In the Beginning

Like many novels, I suppose, Blood Money began as an affair of the heart. Unlike most, though, the roots of the Mackie McKay series are anchored in academia.


When I was young boy of six, still enamored with Star Wars and Legos, my father dedicated a book to my siblings and me entitled Coronary Artery Disease: Recognition and Management. Even as the text of the thick green book remained largely inscrutable, the idea of being an author’s son enchanted me. Often during my formative years, I would remove the tome from the shelf and simple hold it, feeling the weighty importance  of bound words. Only later would I appreciate the process of producing such a work.


Twenty five years later, in the early-morning hours of infancy, I abandoned the hope of more sleep and began to write. I was no more prepared for the disciplines of authorship than those of parenting, but I pressed forward anyway. I soon realized that my muse would meet me after diaper changes and often stay until sunrise. At the quiet kitchen table in our Cincinnati home, disparate chapters accumulated. By the time our second child was born, I had completed what I thought must be the next great American novel.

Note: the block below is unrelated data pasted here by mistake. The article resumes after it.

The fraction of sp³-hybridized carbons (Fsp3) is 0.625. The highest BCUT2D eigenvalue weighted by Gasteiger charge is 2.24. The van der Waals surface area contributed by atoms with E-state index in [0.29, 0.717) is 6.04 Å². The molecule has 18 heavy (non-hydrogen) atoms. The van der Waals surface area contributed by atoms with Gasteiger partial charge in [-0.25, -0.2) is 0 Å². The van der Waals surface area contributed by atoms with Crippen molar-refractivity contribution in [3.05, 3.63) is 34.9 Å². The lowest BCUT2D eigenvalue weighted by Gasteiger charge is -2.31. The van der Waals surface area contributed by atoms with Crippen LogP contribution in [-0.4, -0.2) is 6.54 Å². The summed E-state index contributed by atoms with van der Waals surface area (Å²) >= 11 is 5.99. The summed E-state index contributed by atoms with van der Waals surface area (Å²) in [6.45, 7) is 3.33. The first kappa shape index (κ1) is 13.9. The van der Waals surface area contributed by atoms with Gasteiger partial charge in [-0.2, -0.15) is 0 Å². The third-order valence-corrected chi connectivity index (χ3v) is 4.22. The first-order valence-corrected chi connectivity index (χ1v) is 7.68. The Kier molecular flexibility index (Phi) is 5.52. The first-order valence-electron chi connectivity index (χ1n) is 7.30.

Enter the heart again.


An author and cardiology colleague of my father’s helped me interpret the meaning of a first draft and the importance of revision. Sending me to meet with a team of seasoned scribes in Santa Barbara, I learned how to polish that first manuscript and where to search for the next novel within me. My wife indulged my fictional fantasies, quite certain that the words “author” or “re-write” were never even whispered during our courtship.


Like so many affairs of the heart, this one is only possible because of the patience and persistence of those who’ve shared this journey with me.


And it all began at home.


Thanks, Dad. This one’s for you.